Fischer - my parents have a lab/rott that is the best behaved and smartest dog I have ever known; I would totally own another one if they're all like her. Is yours kind of shaggy, Molly was and I've seen several since that were, where does the hair come from? Labs and rotts are both very short-haired...
 

Legend123

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If you are not home and or busy and you will be... most of the time, it may not be a good idea to have dogs, big or small. They will miss you so much, it will drive them crazy.. I will be very sad to say good bye to my dog -Buddy(a smart Golden Retriver) when I am leaving for Med School in Aug
 

SarahGM

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How about fish? I had a really cute goldfish up until last week, but I found him floating bottom-up amongst his seaweed on Saturday night :( I hate to say it, but at least now I don't have to figure out what I'm going to do with him when I move out of here in August! I prefer to think he's somewhere out there, in that great fishbowl in the sky :p

But seriously, Beta fish are really really easy to take care of and quite small/transportable. Just don't put them in the same bowl together! Carnage will ensue.
 

lessismoe

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If anyone is thinking about getting a reptile pet during med school, I'd like to recommend getting a leopard gecko and NOT an iguana or chameleon.

Leopard geckos are easy and low-maintanence. You make sure they have water and feed them one or two times a week (more when they are babies) and dust their food with vitamin powder, and they are good to go. You can easily leave for a weekend, and they will be fine. They don't even need UV or sunlight (well, a little bit of sunshine is good for everything, though). The only major concern you have with them is making sure that they shed completely and properly. If you spend a lot of time with them when they are young, they will be affectionate with you, and they live for ~10 years.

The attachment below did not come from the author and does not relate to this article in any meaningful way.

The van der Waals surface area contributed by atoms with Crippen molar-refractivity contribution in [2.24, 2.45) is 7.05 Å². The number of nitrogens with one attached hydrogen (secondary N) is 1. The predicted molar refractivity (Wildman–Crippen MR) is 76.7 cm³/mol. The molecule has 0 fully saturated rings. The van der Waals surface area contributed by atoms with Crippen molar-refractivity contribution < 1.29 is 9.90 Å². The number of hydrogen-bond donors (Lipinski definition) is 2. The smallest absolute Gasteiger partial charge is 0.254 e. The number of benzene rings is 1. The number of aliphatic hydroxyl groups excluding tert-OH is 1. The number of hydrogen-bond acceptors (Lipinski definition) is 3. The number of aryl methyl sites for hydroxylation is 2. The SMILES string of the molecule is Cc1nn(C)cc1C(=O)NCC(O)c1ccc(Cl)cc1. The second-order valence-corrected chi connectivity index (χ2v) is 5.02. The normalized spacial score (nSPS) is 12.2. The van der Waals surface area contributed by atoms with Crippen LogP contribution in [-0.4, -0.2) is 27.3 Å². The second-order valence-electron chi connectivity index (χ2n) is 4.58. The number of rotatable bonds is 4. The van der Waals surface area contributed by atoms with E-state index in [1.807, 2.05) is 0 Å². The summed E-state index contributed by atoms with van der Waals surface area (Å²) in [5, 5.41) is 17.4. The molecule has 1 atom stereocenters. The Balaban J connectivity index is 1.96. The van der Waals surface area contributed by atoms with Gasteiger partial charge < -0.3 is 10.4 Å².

Iguanas and chameleons, on the other hand, require UV light, which can get expensive, and when they grow bigger, you may need a very large cage. Their diets are also more complicated. I love iguanas and chameleons, but I've seen many malnourished, sick, neglected iguanas returned to pet stores simply because their owners didn't know any better. Please do a LOT of research before you pick one up.
 

fischer

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ChE_Babe said:
Fischer - my parents have a lab/rott that is the best behaved and smartest dog I have ever known; I would totally own another one if they're all like her. Is yours kind of shaggy, Molly was and I've seen several since that were, where does the hair come from? Labs and rotts are both very short-haired...
Fischer is actually the name of my lab/rottie :love: And, yes, he is definately the best behaved and smartest dog I have ever known. I swear he is a step away from self-awareness. I am constantly amazed at what he knows/learns and his problem-solving abilities. He is an amazing creature and has brought me so much joy.

He really isn't shaggy- he basically has the same length hair as most labs/rotts I know. He's stockier than a lab, has the rottie head with lab ears, all black, no tail. I think lab/rott is such a good combo- the rottie tempers the hyperactivity of labs and calms them down a bit. Plus, they are both smart breeds. Fischer is the best! Now, my German Pointer on the other hand...she is a handful!!!
 

MG Md 2B

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Though I'm not yet in med school, I do live by myself in undergrad and have a 1.5 year old maltese named Sheera. I can't imagine not having her around. I have always been a big dog type of person, but that just wasn't realistic with my apartment. My maltese is wonderful...she's 5 pounds, and not yippy like terriers. Very playful, yet loves to curl up with me. The perfect pup (aside from the grooming costs). My advice would be that if you really want a puppy, and can afford one, then to go for it. But, get it a few months before school starts so you can get it housebroken before you have to start classes. Also, it's helpful if there are a couple people you can trust to occasionally stop by and walk it if you have a day where you just can't be home at all.
 

HoodyHoo

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I have an American Bulldog, a cat, and a saltwater tank and am bringing none of them to med school. If you are going to live by yourself it would be a horrible idea to buy a dog. If you have a wife/husband that can be more involved with the dog, however, it would be cool. And also, paper training is not a good idea because once they get used to that, you have to condition the pet to relieving themselves outside, the two-step process confuses a little puppy.